I have been so blessed and grateful for the opportunity to be the lead instructor for a 200 hours yoga teacher training and to create Choose2be yoga school. It has been amazing to spend 8 weekends with these 12 beautiful beings, like Hilary, and also incredible to have 15 different instructors to come lead part of the training. It was alreadyIt has been a really rich and amazing journey in so many different ways. This Spring 2019 YTT was the second YTT that Choose2be had offered and had already improved so much from Spring 2018 YTT. Stay tune to see the headline and details from Spring 2020 YTT.
Part of the participants homework was to write an essay on the topic of their choice and they were aware that I would be posting it on my website. We also did an exercise in the first weekend to create a life affirmation and core desire feeling, I invited them to share it with us. I am so humbled and touched that I got to support these amazing beings on part of their journey and I am looking forward to witness how life unfolds for them.
To mirror or not to mirror: evoking the mind/muscle connection in yoga. Op-ed By Hilary Simpson
Yoga is a practice of turning in. So, why do studios have walls of mirrors showing us the external version of ourselves? Conversely, what about when there are no mirrors and we can’t seem to feel comfortable in our alignment? Where then do we turn for reference? Perhaps the reference is within us. It just takes practice and trust in your body.
Mind muscle connection is the scientifically backed theory that we are to engage specific muscles with our mind as well as through targeting exercise, in order to reap the maximum benefit of the exercise performed. Studies have shown that when people are asked to focus on a specific muscle before performing the corresponding movement, they use a higher percentage of muscle fibres to perform the movement. This in turn yields greater results in the building of muscle mass and strength as a larger amount of muscle fibres are taxed and thus repaired. Mind/muscle connection not only engages, and thus taxes, more muscle fibres in the corresponding muscle group, it also limits the muscles that jump in to help and only end up dispersing the load, i.e.; the load is dispersed away from targeted muscle so it isn’t working as hard. The great thing about mind muscle connection, as you know how the movement patterns feel and you replicate them, this is how you perform that exercise every time. Practice makes permanence.
The mind/muscle connection, which governs over your body’s actions of intention, shouldn’t be isolated to building muscles in the gym. Yoga, in particular can reap these benefits. And this, our answer to our conundrum: To mirror or not to mirror a studio or practice space. I sadly am in the middle and will offer no one side the option to be the winner. The asanas, our physical practice, is about balance and strength and alignment. We need the mirrors so we can be externally cued about our form in space. We need to practice with this form; our stacked bones and reaching fingers. But we need to actually see it to be sure that it looks the way we should. Here is where I digress and allow us all to remember, our physical make up varies between people and the form a pose takes may differ, but a pigeon is pigeon (regardless of the angle of front shin placement) but a pigeon is not a headstand.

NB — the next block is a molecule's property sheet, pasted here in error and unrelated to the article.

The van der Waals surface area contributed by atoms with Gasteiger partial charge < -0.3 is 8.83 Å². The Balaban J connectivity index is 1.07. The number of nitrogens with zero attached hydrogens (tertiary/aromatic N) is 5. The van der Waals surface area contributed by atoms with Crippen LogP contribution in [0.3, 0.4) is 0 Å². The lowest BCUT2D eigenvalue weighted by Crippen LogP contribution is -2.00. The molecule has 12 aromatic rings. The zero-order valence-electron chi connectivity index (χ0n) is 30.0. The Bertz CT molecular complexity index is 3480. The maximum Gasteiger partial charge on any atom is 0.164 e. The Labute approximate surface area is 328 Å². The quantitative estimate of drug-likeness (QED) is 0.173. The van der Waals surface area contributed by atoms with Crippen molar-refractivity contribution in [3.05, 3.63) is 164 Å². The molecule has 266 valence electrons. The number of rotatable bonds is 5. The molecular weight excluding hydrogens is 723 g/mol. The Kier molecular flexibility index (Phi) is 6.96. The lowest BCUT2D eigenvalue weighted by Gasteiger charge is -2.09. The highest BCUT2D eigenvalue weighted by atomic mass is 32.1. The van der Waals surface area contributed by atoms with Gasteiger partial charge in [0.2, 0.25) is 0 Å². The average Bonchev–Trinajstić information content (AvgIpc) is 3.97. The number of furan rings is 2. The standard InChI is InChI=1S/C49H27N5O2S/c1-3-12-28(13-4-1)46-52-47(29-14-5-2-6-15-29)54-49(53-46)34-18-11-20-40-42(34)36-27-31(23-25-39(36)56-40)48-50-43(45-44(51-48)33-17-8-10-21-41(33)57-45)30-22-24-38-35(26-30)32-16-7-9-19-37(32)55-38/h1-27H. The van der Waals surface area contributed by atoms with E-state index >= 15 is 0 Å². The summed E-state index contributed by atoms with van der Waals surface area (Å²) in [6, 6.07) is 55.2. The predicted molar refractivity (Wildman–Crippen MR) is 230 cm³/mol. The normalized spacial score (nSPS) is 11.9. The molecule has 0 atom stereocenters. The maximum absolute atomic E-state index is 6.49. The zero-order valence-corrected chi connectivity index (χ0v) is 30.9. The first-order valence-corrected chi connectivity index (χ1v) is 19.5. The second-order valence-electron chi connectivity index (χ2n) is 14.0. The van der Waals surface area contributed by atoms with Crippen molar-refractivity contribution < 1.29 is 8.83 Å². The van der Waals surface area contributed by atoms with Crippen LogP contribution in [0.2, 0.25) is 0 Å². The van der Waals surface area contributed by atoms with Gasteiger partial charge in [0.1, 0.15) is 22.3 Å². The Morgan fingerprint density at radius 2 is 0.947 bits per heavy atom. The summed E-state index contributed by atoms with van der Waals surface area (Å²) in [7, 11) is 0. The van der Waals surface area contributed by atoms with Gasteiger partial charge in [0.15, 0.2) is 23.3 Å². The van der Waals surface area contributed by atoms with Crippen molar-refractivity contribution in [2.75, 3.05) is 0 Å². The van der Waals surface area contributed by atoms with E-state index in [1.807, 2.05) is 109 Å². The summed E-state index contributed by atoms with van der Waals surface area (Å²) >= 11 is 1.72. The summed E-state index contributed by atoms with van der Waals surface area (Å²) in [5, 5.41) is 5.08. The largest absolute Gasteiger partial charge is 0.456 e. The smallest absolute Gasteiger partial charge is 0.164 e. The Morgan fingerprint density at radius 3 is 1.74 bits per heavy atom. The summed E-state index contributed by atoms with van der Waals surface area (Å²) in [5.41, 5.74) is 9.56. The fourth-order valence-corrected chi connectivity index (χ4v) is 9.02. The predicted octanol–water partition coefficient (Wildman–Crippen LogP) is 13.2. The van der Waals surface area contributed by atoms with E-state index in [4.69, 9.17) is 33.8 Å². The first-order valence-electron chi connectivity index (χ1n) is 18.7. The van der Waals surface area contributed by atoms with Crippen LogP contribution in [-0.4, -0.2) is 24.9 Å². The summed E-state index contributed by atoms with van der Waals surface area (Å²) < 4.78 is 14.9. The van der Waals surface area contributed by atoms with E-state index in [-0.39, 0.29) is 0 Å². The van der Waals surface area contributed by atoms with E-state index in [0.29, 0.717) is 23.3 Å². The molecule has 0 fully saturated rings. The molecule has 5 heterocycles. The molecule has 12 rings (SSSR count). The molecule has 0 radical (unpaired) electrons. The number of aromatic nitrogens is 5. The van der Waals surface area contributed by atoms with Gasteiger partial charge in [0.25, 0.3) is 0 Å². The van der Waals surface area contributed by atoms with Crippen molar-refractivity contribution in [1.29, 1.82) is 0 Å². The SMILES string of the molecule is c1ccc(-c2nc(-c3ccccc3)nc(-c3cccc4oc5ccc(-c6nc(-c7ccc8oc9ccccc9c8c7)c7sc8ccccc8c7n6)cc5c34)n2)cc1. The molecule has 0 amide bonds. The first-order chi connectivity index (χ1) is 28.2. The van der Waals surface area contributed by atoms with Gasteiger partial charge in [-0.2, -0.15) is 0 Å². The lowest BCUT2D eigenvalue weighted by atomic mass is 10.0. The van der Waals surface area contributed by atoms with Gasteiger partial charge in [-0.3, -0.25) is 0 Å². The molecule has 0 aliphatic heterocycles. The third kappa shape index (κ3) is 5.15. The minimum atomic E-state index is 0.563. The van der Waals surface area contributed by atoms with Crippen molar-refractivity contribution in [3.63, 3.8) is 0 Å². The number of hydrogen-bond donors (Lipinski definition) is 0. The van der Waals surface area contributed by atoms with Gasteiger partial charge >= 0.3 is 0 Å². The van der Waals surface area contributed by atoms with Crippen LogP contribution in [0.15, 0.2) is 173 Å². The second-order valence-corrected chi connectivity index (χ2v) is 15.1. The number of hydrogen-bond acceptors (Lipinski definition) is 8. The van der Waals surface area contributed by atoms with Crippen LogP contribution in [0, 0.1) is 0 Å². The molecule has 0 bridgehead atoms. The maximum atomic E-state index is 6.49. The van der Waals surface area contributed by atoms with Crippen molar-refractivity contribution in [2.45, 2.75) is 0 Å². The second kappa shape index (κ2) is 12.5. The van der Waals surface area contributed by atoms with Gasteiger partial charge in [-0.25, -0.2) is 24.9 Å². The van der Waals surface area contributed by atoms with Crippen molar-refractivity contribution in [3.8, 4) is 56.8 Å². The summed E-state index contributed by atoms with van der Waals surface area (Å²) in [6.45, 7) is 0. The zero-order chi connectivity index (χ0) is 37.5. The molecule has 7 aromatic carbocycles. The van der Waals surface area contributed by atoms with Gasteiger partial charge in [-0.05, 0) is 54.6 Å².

To evoke the form of a pose we also need our mind to connect with the muscles they were designed to evoke power from. We are reminded by our teachers not to hold tension in our jaw or our breath or antagonist muscles (the one opposite to the one working). These cues tell us to relax so the energy can be directed to where it needs to be. This is mind/muscle connection cued in yoga terms by letting the tension drop away from where it should not be.
Putting these two together; our form in space and our mental connection to appropriate muscles firing (or lengthening or feeling) we can form a memory within our body to carry forward to a practice with no mirrors. Mirrors are a tool to be used so we can step away and know our external form is healthy and safe. The repetition, maybe more visual to start and then less as we dare to step away, or even just look away, will ingrain in our brains and muscles and bones and tissues what your balanced, strong, and aligned form looks like without needing a mirror.
A mirror can’t show you what a yoga practice can show you about yourself. And yoga in its entirety is a practice for the inside, not a reflection of someone looking at you in a studio. You have practiced, and practice makes permanence, not perfection.